•Teleworking
•Issues concerning employees
•job satisfaction
•commuting
•regulations
•the social structure of the organisation
•contribution made by remote workers
•Teleworking
•Some ethical issues
•teleworkers from economically poor areas
•teleworkers in remote locations
•permanency of jobs
•computer-enabled communication
•workplace
•electronic monitoring
•Education and Training
•The internet is increasingly being pushed as a means to expand the reach of higher education.
•Some view the Internet as a relative panacea for our educational ills, while others see it as tool that will isolate and separate humanity, eventually tearing apart our links to past and future.

•Education and Training
•Stoll, in his book titled Silicon Snake Oil (1996), argued that “schools, libraries, and even businesses are being sold down the river, wasting money on ineffective and counterproductive computing systems.” He stated that “the heavily promoted information infrastructure addresses few social needs or business concerns. At the same time, it directly threatens precious parts of our society, including schools, libraries, and social institutions
•Education and Training
•Crawford Killian (author of “On Surfing and Steering the Net”) offered a contrastingly positive view on the Internet and description of teachers’ use of it. “Rather than operating as individual pioneers, people are forming very tight-knit and responsive groups that can make life easier for everybody else (p. 14).”

•Government
•Government can be slow to adopt new technologies.
•Government agencies have limited budgets, long procurement cycles, and requirements for special allocations to acquire new technology
•Government tend to have smaller IS staffs, who receive less pay than their counterparts in private business
•Government
•Governments are affected by changes in technology.
•Technology used by politicians campaigning for office.
•Electronic voting systems to provide faster tallies of votes
•Nature of Business in Cyberspace
•Issues for the employer:
•Productivity
代写ISYS200 Ethics and the future of the Net•30/40% access from within the corporate workplace is not business related.
•50% of people found time to visit adult sites from work
•92% online traders trade from work
•84% search for new jobs
•54% visit chat rooms.
•Internet main cause of divorce in America today
•Psychiatric units are being set up for addicts
•Nature of Business in Cyberspace
•Investment protection
•Outlay = $100,000
•30/40% non business-related usage
•70% of people downloading MP3 music files do so from work
•Legal exposure
•Provides employees with quick and easy access to illegal activities
•Legal E-Pitfalls
•Illegal material – pornography, etc.
•Illegal software
•Harassment issues
•Legal action can be taken by an employee against their employer if they are subject to exposure to objectionable material
•Hacking tools
•Liability – who’s liable? Companies are liable for employee’s actions, even if they are unaware of a breach.
•Nature of Business in Cyberspace
Electronic commerce
•increasing growth
•technological, commercial and political pull
•ethically charged application
•boomerang experience!

To trade virtually becomes essential
•E-Banking
•Advantages
•Services available regardless of space and time
•Consistent representation of a bank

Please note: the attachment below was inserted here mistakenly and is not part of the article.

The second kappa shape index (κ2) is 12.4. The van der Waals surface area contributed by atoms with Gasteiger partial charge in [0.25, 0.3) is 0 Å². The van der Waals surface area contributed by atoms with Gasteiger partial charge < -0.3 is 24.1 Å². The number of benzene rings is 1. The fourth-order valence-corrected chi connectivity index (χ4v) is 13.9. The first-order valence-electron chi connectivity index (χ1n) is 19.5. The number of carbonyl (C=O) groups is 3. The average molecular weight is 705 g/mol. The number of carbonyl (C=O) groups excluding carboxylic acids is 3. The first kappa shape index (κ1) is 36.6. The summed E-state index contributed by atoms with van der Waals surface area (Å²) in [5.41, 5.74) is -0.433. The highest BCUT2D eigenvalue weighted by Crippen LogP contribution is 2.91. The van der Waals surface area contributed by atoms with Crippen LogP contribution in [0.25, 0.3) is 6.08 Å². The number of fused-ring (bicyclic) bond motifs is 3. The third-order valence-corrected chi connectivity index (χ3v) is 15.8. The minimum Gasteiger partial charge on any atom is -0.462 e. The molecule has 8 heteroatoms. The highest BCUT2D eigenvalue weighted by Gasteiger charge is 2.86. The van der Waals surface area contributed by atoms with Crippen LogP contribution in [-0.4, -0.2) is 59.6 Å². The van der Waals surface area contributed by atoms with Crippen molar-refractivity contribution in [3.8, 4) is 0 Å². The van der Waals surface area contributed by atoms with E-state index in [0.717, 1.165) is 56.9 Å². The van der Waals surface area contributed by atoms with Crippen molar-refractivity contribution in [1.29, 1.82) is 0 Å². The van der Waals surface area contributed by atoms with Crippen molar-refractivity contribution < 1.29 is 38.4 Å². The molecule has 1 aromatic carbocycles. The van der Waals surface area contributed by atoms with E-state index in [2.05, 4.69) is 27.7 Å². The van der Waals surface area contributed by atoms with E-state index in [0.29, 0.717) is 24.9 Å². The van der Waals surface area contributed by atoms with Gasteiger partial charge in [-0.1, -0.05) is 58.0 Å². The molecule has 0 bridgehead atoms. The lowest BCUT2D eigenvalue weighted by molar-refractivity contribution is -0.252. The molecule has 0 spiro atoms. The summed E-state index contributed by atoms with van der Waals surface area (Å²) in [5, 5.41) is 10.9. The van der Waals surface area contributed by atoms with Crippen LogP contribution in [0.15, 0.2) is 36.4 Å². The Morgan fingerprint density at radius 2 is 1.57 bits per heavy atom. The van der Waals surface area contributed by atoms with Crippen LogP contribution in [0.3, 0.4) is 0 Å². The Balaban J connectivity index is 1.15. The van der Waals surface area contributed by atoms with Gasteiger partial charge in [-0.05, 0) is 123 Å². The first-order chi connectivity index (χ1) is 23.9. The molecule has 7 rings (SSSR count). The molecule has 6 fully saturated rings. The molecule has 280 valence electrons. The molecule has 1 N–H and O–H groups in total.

•Low cost form of advertisement worldwide
•Allows small banks to expand their business geographically and broaden customer base
•Less need for establishing new branches
•E-Banking
•Disadvantages
•Reduction in bank staff – increased unemployment
•Erosion of personal relationships between banks and their customers
•Security threats and risks
•E-Banking
•Security – should be addressed at 2 levels
•First level – ensuring the integrity and security of messages exchanged – e.g. use of digital signatures and encryption
•Second level – protection of the system itself against technical malfunction, computer misuse, inadequate design, improper implementation, etc.
•Measures to overcome security risks mainly grouped into 3 categories:
•Prevention measures
•Detection measures
•Containment measures
•Ethical Issues in Internet Banking
•Banking – traditionally based on high levels of bank secrecy and financial privacy for customers
•E.banking raises issues regarding
•Risks to Privacy
•Potential for electronic surveillance
•Opportunities for profiling
•Anonymity – this can lead to:
•Money laundering
代写ISYS200 Ethics and the future of the Net•Tax evasion
•Financial fraud
•Impacts of Internet banking
•Changes in the global financial marketplace
•New companies now offering financial services – e.g. Tesco’s, etc.
•These pose serious challenges to Central banks’ largely monopolistic position
•Central banks now need to re-think monetary policies in order to safeguard financial stability
•Need for new legal frameworks for consumer protection
•A View of the Future?
•Forster depicts “an underground utopia where all needs and desires are fulfilled at the touch of a button. Each individual remains isolated in his cell, physically inactive, engaging only in intellectual activities. An elaborate global communications network using voice and picture permits remote communication with anyone in the world. No direct experience or communication is necessary or even desirable. Every event is tightly scheduled, controlled, predictable, efficiently accomplished”. E.M. Forster “The Machine Breaks Down”
•Future Environments and Ethical Concerns
•Internet Ethics
•The Internet will change society. We must be aware of the potential benefits and dangers and be prepared to challenge any antisocial activity.
•Internet ethics are not optional, they must become a way of virtual life at work and in the home.
•4 Major Ethical Challenges
•Privacy – Personal intimacy and private life
•Accuracy, veracity and objectivity of information
•Intellectual property rights
•Regulation of and limitations to access